Council suspends workers over alleged strike

Tempers flared ahead of the festive holidays after council employees owed over 20 months in unpaid salaries confronted management at Town House demanding their backdated salaries on Friday last week.

But town clerk Elizabeth Gwatipedza responded by suspending the top three workers’ Works Council leaders on allegations of inciting other employees to engage in riotous behavior and sabotage of the local authority’s operations.

In a letter dated December 16 and signed by acting town engineer Ernest Chigwagwa, the local authority suspended chairperson of Water Authority Workers’ Union Caroline Mashayandebvu, vice-chairperson of the Zimbabwe Urban Councils Workers’ Union Casian Takaza and Taurai Zulu, vice-chairperson of the Zimbabwe Urban and Rural Councils Workers’ Union.

Gwatipedza told NewsDay the workers had been suspended for engaging in an illegal job action and will soon face a disciplinary hearing to answer to the charges preferred against them.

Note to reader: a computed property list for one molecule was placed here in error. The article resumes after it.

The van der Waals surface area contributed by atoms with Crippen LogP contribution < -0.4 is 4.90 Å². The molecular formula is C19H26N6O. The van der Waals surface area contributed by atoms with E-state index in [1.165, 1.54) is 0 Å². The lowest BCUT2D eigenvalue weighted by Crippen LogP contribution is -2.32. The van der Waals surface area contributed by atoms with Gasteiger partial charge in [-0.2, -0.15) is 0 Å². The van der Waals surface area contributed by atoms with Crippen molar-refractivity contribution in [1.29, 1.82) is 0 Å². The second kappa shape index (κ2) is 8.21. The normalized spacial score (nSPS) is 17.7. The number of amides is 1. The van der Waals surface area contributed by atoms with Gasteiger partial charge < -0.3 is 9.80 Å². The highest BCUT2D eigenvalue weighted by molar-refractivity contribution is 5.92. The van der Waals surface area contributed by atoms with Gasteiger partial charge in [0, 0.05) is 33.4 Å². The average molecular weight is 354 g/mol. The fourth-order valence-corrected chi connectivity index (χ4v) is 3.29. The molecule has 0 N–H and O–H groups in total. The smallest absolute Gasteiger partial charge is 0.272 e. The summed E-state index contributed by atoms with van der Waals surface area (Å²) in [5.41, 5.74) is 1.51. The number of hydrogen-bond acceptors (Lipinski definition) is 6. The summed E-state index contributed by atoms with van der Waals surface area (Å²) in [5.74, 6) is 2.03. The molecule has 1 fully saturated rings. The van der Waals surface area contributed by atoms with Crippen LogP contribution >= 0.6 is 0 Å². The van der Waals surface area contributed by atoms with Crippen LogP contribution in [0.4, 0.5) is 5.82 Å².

The suspended workers have since dismissed the move by Gwatipedza as victimisation of the workers’ leaders in an attempt to evade the implementation of an arbitration award compelling the local authority to pay its workers by December 31.

“Workers did not strike neither were they riotous or incited for that matter. They simply went to Town House to get their salaries because these guys have suffered for too long while top management marinate themselves in allowances.

“On November 11 we were given an arbitration award that compels council to pay us by December 31 and as far as we know, there is no plan in place to effect that order and suspending workers representatives is just a way of trying to silence us,” said one of the suspended workers.

But Gwatipedza maintained the workers engaged in an illegal job action, saying if they wanted their salaries they should have gone to the bank where their salaries are deposited.

“We don’t give workers money in envelopes here and therefore their coming here was an illegal job action,” she said.

An arbitration award granted in at the Gweru Labour Court in favour of the employees reads:

“Agree and reinstate negotiated allowances as this move will help applicants (workers) who have endured a long and torturous period of financial difficulties . . . agreement to be expeditiously concluded and implemented before December 31.”

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